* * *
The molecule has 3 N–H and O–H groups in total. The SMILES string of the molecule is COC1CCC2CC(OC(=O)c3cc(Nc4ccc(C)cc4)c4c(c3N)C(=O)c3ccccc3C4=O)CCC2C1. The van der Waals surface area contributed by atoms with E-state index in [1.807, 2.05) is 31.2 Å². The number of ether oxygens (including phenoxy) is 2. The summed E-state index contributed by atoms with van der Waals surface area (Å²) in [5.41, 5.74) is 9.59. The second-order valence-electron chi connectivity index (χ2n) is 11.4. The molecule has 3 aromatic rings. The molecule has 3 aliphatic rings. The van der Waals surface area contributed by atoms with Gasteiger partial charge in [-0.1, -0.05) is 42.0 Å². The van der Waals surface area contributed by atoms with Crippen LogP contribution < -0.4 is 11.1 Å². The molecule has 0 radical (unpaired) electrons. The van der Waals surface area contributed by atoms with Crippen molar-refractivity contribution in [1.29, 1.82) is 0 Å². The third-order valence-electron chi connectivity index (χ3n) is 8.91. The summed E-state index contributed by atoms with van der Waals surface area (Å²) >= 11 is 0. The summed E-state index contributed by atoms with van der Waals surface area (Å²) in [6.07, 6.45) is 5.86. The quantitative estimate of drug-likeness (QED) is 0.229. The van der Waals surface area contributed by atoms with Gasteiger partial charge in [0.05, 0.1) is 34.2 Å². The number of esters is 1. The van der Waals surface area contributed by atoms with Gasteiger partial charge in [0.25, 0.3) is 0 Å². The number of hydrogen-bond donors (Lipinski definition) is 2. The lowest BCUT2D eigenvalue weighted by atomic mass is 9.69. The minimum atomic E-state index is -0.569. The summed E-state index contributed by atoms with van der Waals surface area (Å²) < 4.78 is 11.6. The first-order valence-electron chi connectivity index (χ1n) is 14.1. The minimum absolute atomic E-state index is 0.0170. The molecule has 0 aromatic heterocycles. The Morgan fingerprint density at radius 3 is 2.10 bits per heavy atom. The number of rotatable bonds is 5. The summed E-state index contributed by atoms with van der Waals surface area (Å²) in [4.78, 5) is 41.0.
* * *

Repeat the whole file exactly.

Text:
The molecule has 3 N–H and O–H groups in total. The SMILES string of the molecule is COC1CCC2CC(OC(=O)c3cc(Nc4ccc(C)cc4)c4c(c3N)C(=O)c3ccccc3C4=O)CCC2C1. The van der Waals surface area contributed by atoms with E-state index in [1.807, 2.05) is 31.2 Å². The number of ether oxygens (including phenoxy) is 2. The summed E-state index contributed by atoms with van der Waals surface area (Å²) in [5.41, 5.74) is 9.59. The second-order valence-electron chi connectivity index (χ2n) is 11.4. The molecule has 3 aromatic rings. The molecule has 3 aliphatic rings. The van der Waals surface area contributed by atoms with Gasteiger partial charge in [-0.1, -0.05) is 42.0 Å². The van der Waals surface area contributed by atoms with Crippen LogP contribution < -0.4 is 11.1 Å². The molecule has 0 radical (unpaired) electrons. The van der Waals surface area contributed by atoms with Crippen molar-refractivity contribution in [1.29, 1.82) is 0 Å². The third-order valence-electron chi connectivity index (χ3n) is 8.91. The summed E-state index contributed by atoms with van der Waals surface area (Å²) >= 11 is 0. The summed E-state index contributed by atoms with van der Waals surface area (Å²) in [6.07, 6.45) is 5.86. The quantitative estimate of drug-likeness (QED) is 0.229. The van der Waals surface area contributed by atoms with Gasteiger partial charge in [0.05, 0.1) is 34.2 Å². The number of esters is 1. The van der Waals surface area contributed by atoms with Gasteiger partial charge in [0.25, 0.3) is 0 Å². The number of hydrogen-bond donors (Lipinski definition) is 2. The lowest BCUT2D eigenvalue weighted by atomic mass is 9.69. The minimum atomic E-state index is -0.569. The summed E-state index contributed by atoms with van der Waals surface area (Å²) < 4.78 is 11.6. The first-order valence-electron chi connectivity index (χ1n) is 14.1. The minimum absolute atomic E-state index is 0.0170. The molecule has 0 aromatic heterocycles. The Morgan fingerprint density at radius 3 is 2.10 bits per heavy atom. The number of rotatable bonds is 5. The summed E-state index contributed by atoms with van der Waals surface area (Å²) in [4.78, 5) is 41.0.